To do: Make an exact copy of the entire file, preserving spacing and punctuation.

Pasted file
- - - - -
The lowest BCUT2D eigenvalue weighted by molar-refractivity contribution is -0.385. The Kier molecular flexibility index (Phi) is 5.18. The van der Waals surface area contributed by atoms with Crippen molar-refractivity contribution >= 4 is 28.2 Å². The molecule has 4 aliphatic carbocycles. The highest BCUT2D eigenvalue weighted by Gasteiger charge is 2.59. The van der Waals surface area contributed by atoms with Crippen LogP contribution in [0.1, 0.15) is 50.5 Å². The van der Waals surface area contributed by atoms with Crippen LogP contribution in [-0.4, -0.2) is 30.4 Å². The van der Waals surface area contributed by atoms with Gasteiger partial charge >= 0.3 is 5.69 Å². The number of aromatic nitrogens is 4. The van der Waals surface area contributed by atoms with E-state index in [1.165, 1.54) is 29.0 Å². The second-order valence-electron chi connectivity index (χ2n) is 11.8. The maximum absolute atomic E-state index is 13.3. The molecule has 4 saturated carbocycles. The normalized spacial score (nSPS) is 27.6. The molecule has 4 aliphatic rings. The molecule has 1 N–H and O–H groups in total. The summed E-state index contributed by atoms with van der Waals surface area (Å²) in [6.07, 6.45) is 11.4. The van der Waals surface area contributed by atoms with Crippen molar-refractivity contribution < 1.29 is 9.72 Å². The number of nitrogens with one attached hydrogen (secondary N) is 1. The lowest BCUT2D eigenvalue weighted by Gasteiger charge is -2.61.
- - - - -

The lowest BCUT2D eigenvalue weighted by molar-refractivity contribution is -0.385. The Kier molecular flexibility index (Phi) is 5.18. The van der Waals surface area contributed by atoms with Crippen molar-refractivity contribution >= 4 is 28.2 Å². The molecule has 4 aliphatic carbocycles. The highest BCUT2D eigenvalue weighted by Gasteiger charge is 2.59. The van der Waals surface area contributed by atoms with Crippen LogP contribution in [0.1, 0.15) is 50.5 Å². The van der Waals surface area contributed by atoms with Crippen LogP contribution in [-0.4, -0.2) is 30.4 Å². The van der Waals surface area contributed by atoms with Gasteiger partial charge >= 0.3 is 5.69 Å². The number of aromatic nitrogens is 4. The van der Waals surface area contributed by atoms with E-state index in [1.165, 1.54) is 29.0 Å². The second-order valence-electron chi connectivity index (χ2n) is 11.8. The maximum absolute atomic E-state index is 13.3. The molecule has 4 saturated carbocycles. The normalized spacial score (nSPS) is 27.6. The molecule has 4 aliphatic rings. The molecule has 1 N–H and O–H groups in total. The summed E-state index contributed by atoms with van der Waals surface area (Å²) in [6.07, 6.45) is 11.4. The van der Waals surface area contributed by atoms with Crippen molar-refractivity contribution < 1.29 is 9.72 Å². The number of nitrogens with one attached hydrogen (secondary N) is 1. The lowest BCUT2D eigenvalue weighted by Gasteiger charge is -2.61.